In British newspaper, Ingabire should have requested the extradition of genocide fugitives living in the United Kingdom | New times

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The Guardian’s decision to embrace and give the platform Hutu-Power figures and their talking points caught the attention of Rwandans. Recently, a convicted criminal, Victoire Ingabire, was allowed to deceive the public regarding her conviction in Rwandan courts. His article, “My story proves Rwanda’s lack of respect for good governance and human rights», Intervenes in the middle of a series of publications reviewing the historical facts around the genocide against the Tutsi. This has made Rwandans wonder why The Guardian, a British newspaper, seems determined to lend a hand to the growing denial movement in the West.

While many are willing to believe that Western newspapers uncritically embrace “free speech” or would accept the suggestion that the editors of The Guardian are just plain ignorant and too lazy to verify the facts when it comes to to cover Africa, in general, and Rwanda in this matter, this dubious defense would not stand up to scrutiny after learning that dissenting voices, mainly Rwandan, were denied the possibility of debunking the lies spread against their country on the same platforms where false statements, omissions and fabrications are granted immunity. Indeed, if free speech were the cause they claim to be championing, the logic would apply to both sides of the argument. However, the refusal to publish anything that contradicts the current anti-Rwanda narrative clearly indicates malicious intent on the part of The Guardian officials.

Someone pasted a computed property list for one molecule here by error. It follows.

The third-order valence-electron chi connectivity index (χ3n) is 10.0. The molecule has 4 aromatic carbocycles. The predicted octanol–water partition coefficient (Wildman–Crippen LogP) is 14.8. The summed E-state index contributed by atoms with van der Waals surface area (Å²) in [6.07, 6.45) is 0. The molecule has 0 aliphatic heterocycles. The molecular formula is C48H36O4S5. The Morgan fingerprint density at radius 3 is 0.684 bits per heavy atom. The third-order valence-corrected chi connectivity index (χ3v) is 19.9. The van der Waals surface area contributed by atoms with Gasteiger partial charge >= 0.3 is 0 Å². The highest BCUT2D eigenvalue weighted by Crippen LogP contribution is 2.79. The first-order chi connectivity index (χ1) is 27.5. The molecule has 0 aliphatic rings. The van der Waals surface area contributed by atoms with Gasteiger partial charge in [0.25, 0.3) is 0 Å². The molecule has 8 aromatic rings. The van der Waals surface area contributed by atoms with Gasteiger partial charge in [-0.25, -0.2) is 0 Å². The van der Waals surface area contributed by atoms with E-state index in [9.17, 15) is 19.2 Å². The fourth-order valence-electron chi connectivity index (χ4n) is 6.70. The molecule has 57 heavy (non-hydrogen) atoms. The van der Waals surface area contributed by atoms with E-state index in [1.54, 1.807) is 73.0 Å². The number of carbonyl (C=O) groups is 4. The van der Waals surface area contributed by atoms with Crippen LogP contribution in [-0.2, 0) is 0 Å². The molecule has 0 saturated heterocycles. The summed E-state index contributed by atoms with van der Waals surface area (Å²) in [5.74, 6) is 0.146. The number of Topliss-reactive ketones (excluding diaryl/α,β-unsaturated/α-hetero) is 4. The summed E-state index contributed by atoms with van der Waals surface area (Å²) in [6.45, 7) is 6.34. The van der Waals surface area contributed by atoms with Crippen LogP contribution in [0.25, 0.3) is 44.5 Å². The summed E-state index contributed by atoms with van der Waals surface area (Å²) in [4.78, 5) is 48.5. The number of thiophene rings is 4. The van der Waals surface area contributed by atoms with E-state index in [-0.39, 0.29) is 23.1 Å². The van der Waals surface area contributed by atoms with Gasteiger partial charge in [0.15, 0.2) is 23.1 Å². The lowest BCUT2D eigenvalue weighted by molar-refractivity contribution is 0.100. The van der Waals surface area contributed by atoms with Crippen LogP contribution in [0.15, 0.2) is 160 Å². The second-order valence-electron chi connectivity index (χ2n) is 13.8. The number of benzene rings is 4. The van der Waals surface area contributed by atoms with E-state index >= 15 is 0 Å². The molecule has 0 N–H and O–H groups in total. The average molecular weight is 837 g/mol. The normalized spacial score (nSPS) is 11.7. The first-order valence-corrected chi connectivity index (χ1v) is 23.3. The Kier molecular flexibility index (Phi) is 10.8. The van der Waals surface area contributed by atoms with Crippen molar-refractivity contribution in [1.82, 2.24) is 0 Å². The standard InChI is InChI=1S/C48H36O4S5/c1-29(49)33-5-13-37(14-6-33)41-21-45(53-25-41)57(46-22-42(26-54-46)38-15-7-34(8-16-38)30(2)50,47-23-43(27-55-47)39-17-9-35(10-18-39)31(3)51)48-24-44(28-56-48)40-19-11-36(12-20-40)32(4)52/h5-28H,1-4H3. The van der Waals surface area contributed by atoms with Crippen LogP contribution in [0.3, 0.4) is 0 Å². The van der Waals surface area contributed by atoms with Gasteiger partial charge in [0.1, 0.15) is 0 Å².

But let’s ask ourselves the basic questions the editors of The Guardian should have asked. Who is Victoire Ingabire and what is her story? Ingabire Victoire Umuhoza is the daughter of Thérèse Dusabe, a genocide convict who enjoys impunity in the Netherlands. Dusabe was accused, among other crimes of genocide, of having killed Tutsi women who came to give birth at the health center in the former commune of Butamwa (now Mageragere sector) where she was a nurse. In August 1998, just five months after President Bill Clinton’s visit to Rwanda, Ingabire Victoire, following in his mother’s ideological footsteps, took the lead of the Rally for the Return of Refugees and Democracy in Rwanda (RDR), a movement “Political” party formed in Mugunga – in the former Zaire – refugee camps by the masterminds of the genocide against the Tutsis and whose armed wing was made up of ex-FAR and Interahamwe militias.

Among the founding fathers of the RDR were the notorious masterminds of the genocide, Theoneste Bagosora, Ferdinand Nahimana and others who led the Cameroonian branch of the party and were later convicted by the International Criminal Court for Rwanda (ICTR). During his visit, President Clinton referred to this group which, only five months later, would be led by Victoire Ingabire in these terms: “In the northwest of your country, attacks by those responsible for the 1994 massacre continue today. “

In 2009, the new “political” party of Ingabire Victoire, the FDU-Inkingi, itself a dissident group of these genocidal groups, was pinned down by a group of UN experts for its links with the FDLR, the genocidal armed militia that the United States classifies as a terrorist group. Later, in 2010, FDU vice-president Joseph Ntawagundi, who had returned to Rwanda with Ingabire, was overtaken by his past. Faced with damning testimonies, including that of his own wife, he pleaded guilty to direct participation in the genocide of the Tutsi for calling for the murder of eight people. It should be noted that at the time of Ntawangundi’s arrest, Ingabire Victoire defended tooth and nail his vice-president, claiming that the charges were politically motivated.

On October 15, 2010, The New Times reported the arrest of Victoire Ingabire “suspected of being involved in subversive activities. Ingabire was arrested after being implicated by Major Vital Uwumuremyi, a former rebel commander of the Democratic Forces for the Liberation of Rwanda (FDLR) who was intercepted as he attempted to sneak through the Democratic Republic of the Congo (DRC ) – Rwandan border. “Further evidence of Ingabire’s links to genocidal groups roaming the eastern DRC has been provided by Dutch authorities after a search was carried out of his home in the Netherlands.